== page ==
In early April, Trump announced new guidance from the Centers for Disease Control and Prevention that Americans wear face coverings in public to slow the spread of the coronavirus, reversing the administration’s earlier recommendations that masks weren’t necessary. The president was clear, however, that he would not be wearing a mask — even though “it may be good” advice.
As the United States nears its 100,000th death from the coronavirus and states grapple with how to reopen without putting lives at risk, wearing a mask to quell the disease has become the latest casualty of Trump-era partisanship.
Trump denied that he had been criticizing Biden’s decision to wear a face covering for a public Memorial Day wreath laying even though he retweeted a Fox News commentator mocking Biden’s look of a black mask and dark aviator sunglasses mostly obscuring his face.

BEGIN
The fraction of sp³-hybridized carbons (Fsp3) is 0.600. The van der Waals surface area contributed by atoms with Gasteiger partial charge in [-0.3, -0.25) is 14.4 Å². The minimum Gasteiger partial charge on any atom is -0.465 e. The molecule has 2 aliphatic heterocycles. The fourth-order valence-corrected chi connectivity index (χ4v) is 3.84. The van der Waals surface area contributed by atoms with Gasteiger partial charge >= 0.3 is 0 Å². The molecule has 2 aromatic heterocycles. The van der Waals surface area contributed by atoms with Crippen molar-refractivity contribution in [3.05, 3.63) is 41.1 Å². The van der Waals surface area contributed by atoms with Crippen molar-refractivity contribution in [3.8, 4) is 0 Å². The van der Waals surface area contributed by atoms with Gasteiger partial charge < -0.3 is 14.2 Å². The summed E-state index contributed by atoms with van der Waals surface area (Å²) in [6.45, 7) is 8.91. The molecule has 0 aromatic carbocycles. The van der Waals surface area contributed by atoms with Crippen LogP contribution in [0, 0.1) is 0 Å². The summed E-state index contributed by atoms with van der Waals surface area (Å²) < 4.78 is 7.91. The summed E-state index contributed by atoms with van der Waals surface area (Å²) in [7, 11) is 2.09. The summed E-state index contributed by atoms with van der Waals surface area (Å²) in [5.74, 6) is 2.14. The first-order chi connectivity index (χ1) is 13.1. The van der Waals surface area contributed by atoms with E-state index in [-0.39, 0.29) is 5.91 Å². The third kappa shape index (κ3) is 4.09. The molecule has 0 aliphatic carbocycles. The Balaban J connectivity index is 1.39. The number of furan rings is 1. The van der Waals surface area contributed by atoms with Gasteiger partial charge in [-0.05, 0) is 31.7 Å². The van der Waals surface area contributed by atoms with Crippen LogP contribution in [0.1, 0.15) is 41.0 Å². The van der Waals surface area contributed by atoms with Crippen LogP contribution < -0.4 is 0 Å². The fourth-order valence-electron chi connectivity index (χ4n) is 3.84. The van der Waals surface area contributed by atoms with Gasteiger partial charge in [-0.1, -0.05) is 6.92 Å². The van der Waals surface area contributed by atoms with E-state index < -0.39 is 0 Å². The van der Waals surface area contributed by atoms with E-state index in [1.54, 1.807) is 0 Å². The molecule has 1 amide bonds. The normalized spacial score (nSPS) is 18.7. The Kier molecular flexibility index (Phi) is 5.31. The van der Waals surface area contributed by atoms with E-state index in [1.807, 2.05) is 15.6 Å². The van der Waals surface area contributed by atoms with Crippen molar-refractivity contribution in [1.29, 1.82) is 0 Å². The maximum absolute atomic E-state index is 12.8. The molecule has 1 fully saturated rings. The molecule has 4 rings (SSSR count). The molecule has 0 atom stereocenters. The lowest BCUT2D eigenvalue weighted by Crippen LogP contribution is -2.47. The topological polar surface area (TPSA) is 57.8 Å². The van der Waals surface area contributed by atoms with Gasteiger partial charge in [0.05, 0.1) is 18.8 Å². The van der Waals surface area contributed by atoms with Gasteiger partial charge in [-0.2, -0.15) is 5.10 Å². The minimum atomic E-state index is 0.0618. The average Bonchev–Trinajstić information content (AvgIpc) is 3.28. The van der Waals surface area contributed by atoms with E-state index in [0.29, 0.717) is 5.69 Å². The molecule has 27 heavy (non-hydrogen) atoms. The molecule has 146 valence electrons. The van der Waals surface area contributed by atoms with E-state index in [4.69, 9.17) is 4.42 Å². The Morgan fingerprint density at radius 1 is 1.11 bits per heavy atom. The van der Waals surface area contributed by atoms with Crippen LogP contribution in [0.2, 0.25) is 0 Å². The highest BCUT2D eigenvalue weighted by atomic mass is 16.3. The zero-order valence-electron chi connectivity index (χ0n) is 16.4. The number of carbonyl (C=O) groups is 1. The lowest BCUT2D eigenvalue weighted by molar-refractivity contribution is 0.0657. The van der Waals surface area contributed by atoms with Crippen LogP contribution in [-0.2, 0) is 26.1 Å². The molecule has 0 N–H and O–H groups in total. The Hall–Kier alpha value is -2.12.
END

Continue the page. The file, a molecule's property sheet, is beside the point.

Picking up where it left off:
“Joe Biden can wear a mask, but he was standing outside with his wife, perfect conditions, perfect weather. … And so I thought it was very unusual that he had one on,” Trump said during a news conference in the Rose Garden. “But I thought that was fine. I wasn’t criticizing at all. Why would I ever do a thing like that?”
A moment later, the president told a reporter to remove his face mask while asking a question. The reporter offered to speak louder instead.
“Oh okay, you want to be politically correct,” Trump said.
In contrast to Biden’s full face covering, the president was barefaced at the Memorial Day remembrances he attended. Biden accused him of “stoking deaths,” and said setting an example by wearing a mask “projects leadership.”
“He’s a fool, an absolute fool to talk that way,” Biden said in a CNN interview. “Presidents are supposed to lead, not engage in folly and be falsely masculine.”
By evening, Biden had changed his social media profile pictures to himself in his mask.